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Lawmakers trying to close tax loophole costing state millions

Updated April 14, 2023 - 12:14 pm

Legislation closing a tax loophole used by casinos and other large property owners passed a key hurdle this week after the tactic was revealed in a Review-Journal investigation last year.

The Assembly Committee on Revenue passed a bill Thursday that would require property owners to still pay the real estate transfer tax if a property is shifted to a business entity that was “formed for the purpose of avoiding those taxes.” The measure, Assembly Bill 448, was sponsored by Assembly Speaker Steve Yeager, D-Las Vegas, and Assembly Majority Leader Sandra Jauregui, D-Las Vegas.

Yeager told fellow lawmakers he doesn’t believe anyone is violating the law when deals are structured in complex ways that allow buyers and sellers to avoid paying these taxes, which support schools, low-income housing and other services in Nevada.

But since 2007, there were $27.5 billion in sales that “generated exactly zero in the real property transfer tax,” he said, echoing what the Review-Journal found.

Yeager said the loophole is only used by sophisticated companies that can hire attorneys and accountants to help structure these deals.

“I don’t blame them because they’re taking advantage of the tax laws as they exist,” he said. “But the taking advantage of that loophole really costs us all in terms of the money.”

Last May, the Review-Journal reported that at least $27.5 billion worth of transactions in the Las Vegas area — comprising roughly two dozen sales involving hotel-casinos, malls and other properties mostly on or near the Strip — had closed since 2007 without any publicly reported real estate transfer taxes.

In such deals, buyers often acquire a limited liability company or other entity that holds ownership of the real estate, instead of purchasing the property directly. The deals also frequently cite a transfer tax exemption allowed under state law when property owners shift real estate to a subsidiary, the Review-Journal found.

It’s the same exemption that AB448 seeks to change.

Yeager told the Review-Journal last month that he wasn’t aware of the issue until the newspaper reported on it.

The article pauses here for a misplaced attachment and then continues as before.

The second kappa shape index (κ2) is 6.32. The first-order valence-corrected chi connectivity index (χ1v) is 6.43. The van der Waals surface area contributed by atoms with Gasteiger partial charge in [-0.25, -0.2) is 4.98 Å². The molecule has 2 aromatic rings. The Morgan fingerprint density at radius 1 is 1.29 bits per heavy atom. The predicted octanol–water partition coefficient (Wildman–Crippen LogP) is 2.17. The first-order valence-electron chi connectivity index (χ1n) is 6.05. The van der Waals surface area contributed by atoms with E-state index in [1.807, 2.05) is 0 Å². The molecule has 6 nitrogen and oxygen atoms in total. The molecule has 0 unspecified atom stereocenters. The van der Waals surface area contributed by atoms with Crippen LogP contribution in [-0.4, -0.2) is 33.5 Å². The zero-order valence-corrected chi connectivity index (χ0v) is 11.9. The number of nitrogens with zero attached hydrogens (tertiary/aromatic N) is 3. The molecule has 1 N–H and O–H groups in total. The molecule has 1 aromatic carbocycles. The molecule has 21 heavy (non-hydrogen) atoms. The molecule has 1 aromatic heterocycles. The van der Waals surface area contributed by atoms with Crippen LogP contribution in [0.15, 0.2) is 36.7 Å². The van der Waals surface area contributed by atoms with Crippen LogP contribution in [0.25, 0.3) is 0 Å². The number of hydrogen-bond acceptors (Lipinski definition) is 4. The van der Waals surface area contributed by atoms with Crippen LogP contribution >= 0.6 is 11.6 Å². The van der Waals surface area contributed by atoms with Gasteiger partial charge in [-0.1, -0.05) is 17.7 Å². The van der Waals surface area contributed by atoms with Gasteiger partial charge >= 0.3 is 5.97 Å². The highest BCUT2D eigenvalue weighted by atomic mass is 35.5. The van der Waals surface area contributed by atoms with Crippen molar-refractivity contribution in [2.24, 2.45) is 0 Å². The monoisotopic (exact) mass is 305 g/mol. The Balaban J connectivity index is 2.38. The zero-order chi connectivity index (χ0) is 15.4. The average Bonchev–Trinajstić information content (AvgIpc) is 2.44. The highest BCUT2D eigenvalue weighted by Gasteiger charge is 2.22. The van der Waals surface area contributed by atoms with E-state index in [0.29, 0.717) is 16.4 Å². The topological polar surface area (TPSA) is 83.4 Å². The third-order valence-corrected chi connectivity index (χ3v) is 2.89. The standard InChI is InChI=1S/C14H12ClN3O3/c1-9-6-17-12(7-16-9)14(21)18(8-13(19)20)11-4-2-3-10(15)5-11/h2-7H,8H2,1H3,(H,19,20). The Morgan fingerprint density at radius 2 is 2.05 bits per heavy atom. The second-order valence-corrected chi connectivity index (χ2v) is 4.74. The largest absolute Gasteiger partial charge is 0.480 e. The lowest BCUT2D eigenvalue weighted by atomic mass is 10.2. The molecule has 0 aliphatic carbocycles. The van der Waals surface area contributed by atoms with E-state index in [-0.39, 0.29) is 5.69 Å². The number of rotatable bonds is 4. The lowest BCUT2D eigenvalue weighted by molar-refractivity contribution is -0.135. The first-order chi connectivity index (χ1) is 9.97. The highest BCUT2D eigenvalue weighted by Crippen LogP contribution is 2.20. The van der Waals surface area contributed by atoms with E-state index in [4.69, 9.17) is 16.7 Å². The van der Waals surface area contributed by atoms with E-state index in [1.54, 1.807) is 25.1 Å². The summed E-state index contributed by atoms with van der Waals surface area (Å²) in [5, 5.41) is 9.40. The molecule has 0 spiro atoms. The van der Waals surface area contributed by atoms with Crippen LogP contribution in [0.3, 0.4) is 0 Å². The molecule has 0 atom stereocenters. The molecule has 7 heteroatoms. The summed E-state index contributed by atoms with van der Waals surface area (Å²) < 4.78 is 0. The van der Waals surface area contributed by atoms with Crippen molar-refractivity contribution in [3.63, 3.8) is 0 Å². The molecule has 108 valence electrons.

Big sales, no transfer taxes

Overall, the state generated more than $330 million in transfer tax revenue last fiscal year. Among that, nearly $178 million was distributed to Nevada’s general fund; almost $63 million went to the Clark County School District; and $13.8 million went toward low-income housing, according to Nevada Department of Taxation figures.

However, the Las Vegas metro area has seen plenty of lucrative deals over the years that spared large companies from paying a tax routinely paid on the sales of homes and other properties.

Such deals include the $4.2 billion cash sale of Bellagio’s real estate; the $3.89 billion sale of Aria and Vdara’s real estate; and the $1.1 billion sale of luxury mall Shops at Crystals.

Collectively, those three sales alone could have generated nearly $47 million in transfer tax revenue, given Clark County’s transfer tax rate of 0.51 percent of a property’s sales price.

Instead, records show, their combined transfer tax bill came to nothing.

‘How many homes did not get built?’

Assemblyman Gregory Hafen II, R-Pahrump, told the committee he wants to ensure that if small businesses shift property to a limited liability company or a trust without changing ownership, the measure wouldn’t trigger a transfer tax bill for them.

Wiz Rouzard, deputy state director of Americans for Prosperity-Nevada, urged committee members to oppose the bill, saying it would be a challenge to prove the “sole purpose” was “tax evasion.”

Yeager said earlier that county recorders would determine whether an entity was formed solely to avoid transfer taxes, and he expects the Nevada Department of Taxation would provide guidance.

But Christine Hess, executive director of the Nevada Housing Coalition, told lawmakers that when her group read the news coverage on the issue, “it hit hard” because the transfer tax is “absolutely critical for affordable housing.”

“As we look at the taxes that were not collected over the years because of this loophole … we have to ask (ourselves) in this crisis, how many homes did not get built?” Hess said.

Contact Eli Segall at esegall@reviewjournal.com or 702-383-0342. Follow @eli_segall on Twitter. Segall is a reporter on the Review-Journal’s investigative team, focusing on reporting that holds leaders, businesses and agencies accountable and exposes wrongdoing.

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